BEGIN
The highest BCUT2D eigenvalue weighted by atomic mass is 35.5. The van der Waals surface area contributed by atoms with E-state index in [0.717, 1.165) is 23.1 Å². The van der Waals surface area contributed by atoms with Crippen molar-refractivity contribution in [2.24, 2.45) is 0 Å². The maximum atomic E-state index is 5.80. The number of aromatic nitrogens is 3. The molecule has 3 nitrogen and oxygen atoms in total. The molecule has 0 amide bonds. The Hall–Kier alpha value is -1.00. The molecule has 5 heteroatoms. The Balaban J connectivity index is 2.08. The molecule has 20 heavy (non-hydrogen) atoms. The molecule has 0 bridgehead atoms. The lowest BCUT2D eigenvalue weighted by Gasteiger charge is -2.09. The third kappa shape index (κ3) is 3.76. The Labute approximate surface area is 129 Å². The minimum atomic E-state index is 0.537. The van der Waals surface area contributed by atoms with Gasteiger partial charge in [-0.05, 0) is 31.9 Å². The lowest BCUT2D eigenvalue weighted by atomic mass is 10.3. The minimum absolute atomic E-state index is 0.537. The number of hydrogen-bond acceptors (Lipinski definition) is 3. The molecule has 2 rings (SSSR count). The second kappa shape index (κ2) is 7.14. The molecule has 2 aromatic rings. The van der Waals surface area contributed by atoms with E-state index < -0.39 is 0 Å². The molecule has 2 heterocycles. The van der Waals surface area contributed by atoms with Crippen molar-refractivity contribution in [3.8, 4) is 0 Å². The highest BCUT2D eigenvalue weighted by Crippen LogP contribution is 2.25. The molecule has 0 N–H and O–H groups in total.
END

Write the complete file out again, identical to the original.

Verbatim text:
The highest BCUT2D eigenvalue weighted by atomic mass is 35.5. The van der Waals surface area contributed by atoms with E-state index in [0.717, 1.165) is 23.1 Å². The van der Waals surface area contributed by atoms with Crippen molar-refractivity contribution in [2.24, 2.45) is 0 Å². The maximum atomic E-state index is 5.80. The number of aromatic nitrogens is 3. The molecule has 3 nitrogen and oxygen atoms in total. The molecule has 0 amide bonds. The Hall–Kier alpha value is -1.00. The molecule has 5 heteroatoms. The Balaban J connectivity index is 2.08. The molecule has 20 heavy (non-hydrogen) atoms. The molecule has 0 bridgehead atoms. The lowest BCUT2D eigenvalue weighted by Gasteiger charge is -2.09. The third kappa shape index (κ3) is 3.76. The Labute approximate surface area is 129 Å². The minimum atomic E-state index is 0.537. The van der Waals surface area contributed by atoms with Gasteiger partial charge in [-0.05, 0) is 31.9 Å². The lowest BCUT2D eigenvalue weighted by atomic mass is 10.3. The minimum absolute atomic E-state index is 0.537. The number of hydrogen-bond acceptors (Lipinski definition) is 3. The molecule has 2 rings (SSSR count). The second kappa shape index (κ2) is 7.14. The molecule has 2 aromatic rings. The van der Waals surface area contributed by atoms with E-state index < -0.39 is 0 Å². The molecule has 2 heterocycles. The van der Waals surface area contributed by atoms with Crippen molar-refractivity contribution in [3.8, 4) is 0 Å². The highest BCUT2D eigenvalue weighted by Crippen LogP contribution is 2.25. The molecule has 0 N–H and O–H groups in total.